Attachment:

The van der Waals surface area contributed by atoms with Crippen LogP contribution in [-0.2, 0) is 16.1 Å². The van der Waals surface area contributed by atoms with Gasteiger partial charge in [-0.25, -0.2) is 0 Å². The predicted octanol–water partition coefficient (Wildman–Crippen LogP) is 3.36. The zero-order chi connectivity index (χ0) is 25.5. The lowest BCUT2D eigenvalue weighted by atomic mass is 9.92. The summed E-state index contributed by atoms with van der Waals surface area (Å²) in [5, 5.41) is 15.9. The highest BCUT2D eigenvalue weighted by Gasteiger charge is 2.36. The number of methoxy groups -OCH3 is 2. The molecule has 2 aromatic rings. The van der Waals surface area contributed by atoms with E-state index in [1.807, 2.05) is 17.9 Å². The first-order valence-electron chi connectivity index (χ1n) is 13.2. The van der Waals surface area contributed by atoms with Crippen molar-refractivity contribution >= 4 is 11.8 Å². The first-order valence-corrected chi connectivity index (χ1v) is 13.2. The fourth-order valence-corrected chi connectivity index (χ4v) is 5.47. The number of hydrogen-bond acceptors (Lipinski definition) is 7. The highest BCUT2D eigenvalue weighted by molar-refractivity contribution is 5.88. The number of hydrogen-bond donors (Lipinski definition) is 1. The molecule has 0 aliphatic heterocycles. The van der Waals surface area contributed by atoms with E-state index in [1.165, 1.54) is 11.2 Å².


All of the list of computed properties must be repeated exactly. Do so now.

The van der Waals surface area contributed by atoms with Crippen LogP contribution in [-0.2, 0) is 16.1 Å². The van der Waals surface area contributed by atoms with Gasteiger partial charge in [-0.25, -0.2) is 0 Å². The predicted octanol–water partition coefficient (Wildman–Crippen LogP) is 3.36. The zero-order chi connectivity index (χ0) is 25.5. The lowest BCUT2D eigenvalue weighted by atomic mass is 9.92. The summed E-state index contributed by atoms with van der Waals surface area (Å²) in [5, 5.41) is 15.9. The highest BCUT2D eigenvalue weighted by Gasteiger charge is 2.36. The number of methoxy groups -OCH3 is 2. The molecule has 2 aromatic rings. The van der Waals surface area contributed by atoms with E-state index in [1.807, 2.05) is 17.9 Å². The first-order valence-electron chi connectivity index (χ1n) is 13.2. The van der Waals surface area contributed by atoms with Crippen molar-refractivity contribution >= 4 is 11.8 Å². The first-order valence-corrected chi connectivity index (χ1v) is 13.2. The fourth-order valence-corrected chi connectivity index (χ4v) is 5.47. The number of hydrogen-bond acceptors (Lipinski definition) is 7. The highest BCUT2D eigenvalue weighted by molar-refractivity contribution is 5.88. The number of hydrogen-bond donors (Lipinski definition) is 1. The molecule has 0 aliphatic heterocycles. The van der Waals surface area contributed by atoms with E-state index in [1.165, 1.54) is 11.2 Å².